Thom’s post, in which he mentioned his longing for thick, straight hair, got me thinking about non-straight hair. Shall we call it queer hair? I have the queer gene, which I inherited from two curly-haired parents. Tenth grade biology only covers that T-square thingy for eye color, so I don’t know how hair genetics work. I just know that I have wavy-to-curly hair, and that my younger sister could go full fro if she didn’t use about a pound of product to wrangle her hair into a bun everyday.
Recently I watched an episode of The Millionaire Matchmaker. There’s no excuse for that, but here’s mine: I don’t have cable at home and therefore binge like a kid who’s never tasted candy whenever I’m in a hotel room. The matchmaker, whose schtick is to do the dirty work so her clients can play it cool, gave telling-it-like-it-is assessments to dozens of gold-digging women. Or maybe they were millionaires too—I was a little unclear. To one, she said (I’m paraphrasing), “Get a blowout before your date tonight. Men don’t like curly hair. They want shiny and straight. I’m just telling it like it is.”
This was news to me, and not just because I’m not in the business of dating millionaires of any gender. Weren’t Goldilocks’ locks curly? What about Nellie Oleson, the picture of prairie privilege?* And let’s not forget Simone on Head of the Class, who was my curly hair idol for years.
Okay, so maybe these examples have not aged well. But every time I see one of those posters for the Brazilian blowout—which apparently works its wonders with formaldehyde and gives hairstylists nosebleeds or something—I can’t help but like the “before” pictures better.
Don’t get me wrong—I think straight hair is beautiful. My girlfriend’s hair is a shorter version of the “after” picture above. Once she got a haircut that she claimed made her look like Jesus. “Come on, admit it,” she said. “When I walk in a room, doesn’t a little part of you think, ‘Here comes the Savior’?”
But Jesus was from the queer-haired Middle East, whereas, I explained to C.C., “You’ve got New World hair, baby.”
So yeah, there are all these ethnic and sociological undercurrents to the curly-vs.-straight debate, as there are with so many aspects of fashion and beauty. At its loudest, we have the Nappy Hair controversy. In subtler forms, we get Keri Russell and Chelsea Clinton trading the curls of their awkward years for sleek new ‘dos. Each time, my sister moans, “Where’s your curly pride?”
As anyone who’s shelled out $9 for a thimble-full of Frizz-Ease knows, the dark underbelly of lovely, cascading curls is frizz. Why do we hate it? It’s our natural state! Of course, so are hairy pits, bushy beards, bushy bushes and death at age 45. Most arguments elevating what’s “natural” fall apart quickly; one of the perks of having opposable thumbs is that we can mess around with what nature gave us. But there’s something very star-bellied Sneetches about always wanting the opposite of what we’ve got.
So I’m going to go out on a limb here and say I like a little frizz. Half of the beauty rituals women perform are to make it look like they just had sex, and what’s more post-coital than hair that has rubbed against a pillowcase for twenty minutes? I don’t just mean messy hair—“beachy” and “tousled” looks come and go. I mean more like this:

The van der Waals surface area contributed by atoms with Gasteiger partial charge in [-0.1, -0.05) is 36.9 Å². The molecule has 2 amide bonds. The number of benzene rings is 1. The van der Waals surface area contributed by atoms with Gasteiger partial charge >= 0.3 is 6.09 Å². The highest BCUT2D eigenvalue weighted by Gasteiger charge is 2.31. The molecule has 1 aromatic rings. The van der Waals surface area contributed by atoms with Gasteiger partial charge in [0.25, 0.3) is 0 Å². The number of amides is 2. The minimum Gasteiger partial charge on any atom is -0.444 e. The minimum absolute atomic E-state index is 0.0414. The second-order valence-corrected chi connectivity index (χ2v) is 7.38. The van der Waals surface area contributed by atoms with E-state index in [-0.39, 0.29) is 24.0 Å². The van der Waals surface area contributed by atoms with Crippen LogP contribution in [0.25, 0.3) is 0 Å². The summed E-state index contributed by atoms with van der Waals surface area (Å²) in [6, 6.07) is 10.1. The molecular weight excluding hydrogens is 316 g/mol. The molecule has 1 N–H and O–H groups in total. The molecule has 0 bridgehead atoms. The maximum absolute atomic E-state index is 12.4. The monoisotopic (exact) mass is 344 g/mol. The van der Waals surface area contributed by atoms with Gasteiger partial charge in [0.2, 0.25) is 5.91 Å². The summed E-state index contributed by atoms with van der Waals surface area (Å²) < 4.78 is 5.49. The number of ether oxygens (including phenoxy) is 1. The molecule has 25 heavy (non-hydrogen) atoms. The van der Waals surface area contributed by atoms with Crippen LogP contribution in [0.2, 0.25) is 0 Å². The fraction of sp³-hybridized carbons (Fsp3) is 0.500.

Of course, what works on the runway often doesn’t work in real life. I found the Marc Jacobs photo above on a beauty website under the headline “Don’t Celebrate Frizzy Hair.” They can’t stop me though. Here I go—I’m gonna celebrate it!
So is Anna Wintour’s foil, Grace Coddington, who I want to be when I grow up. Her hair accurately announces, I am an original and an old soul, and I travel with a wind machine.
So is this woman. She’s taking in gorgeous tropical views and not worrying about the humidity, thanks to a trusty bandana whose job is to contain, not hide.
So is this dog. You just know breeders worked for hundreds of years to get those bad-ass dreadlocks.
So is this My Little Pony.**
I am a tidy person by nature. I like beds made, I like shirts folded and I hate it when my Frappuccino oozes out from the crack between the cup and the bubble lid, even though the barista probably thinks she was being nice by giving me extra.
But that’s probably why I need a little frizz in my life, whether on my own head or others’. Frizz is like garment gaping or pencil lines showing beneath paint. It reveals a secret, and that secret is someone’s vulnerability—the thing that wasn’t planned.
I remember learning that back in the day, Italian architects built cathedrals with asymmetrical windows or other small “flaws” to let God know that they weren’t trying to imitate his perfection. Which is hugely egotistical if you think about it—I mean, I’m sure that building had a ding or two in it even before they added the funky windows. And I’m sure that Jesus, with his mussed-from-all-that-healing-the-blind curls, knew that nothing is more perfect than a little imperfection.
*I would like to say that this is my last Little House reference, but I can’t make any promises.
**There will probably be more My Little Pony references in future posts too. Their style is just undeniable.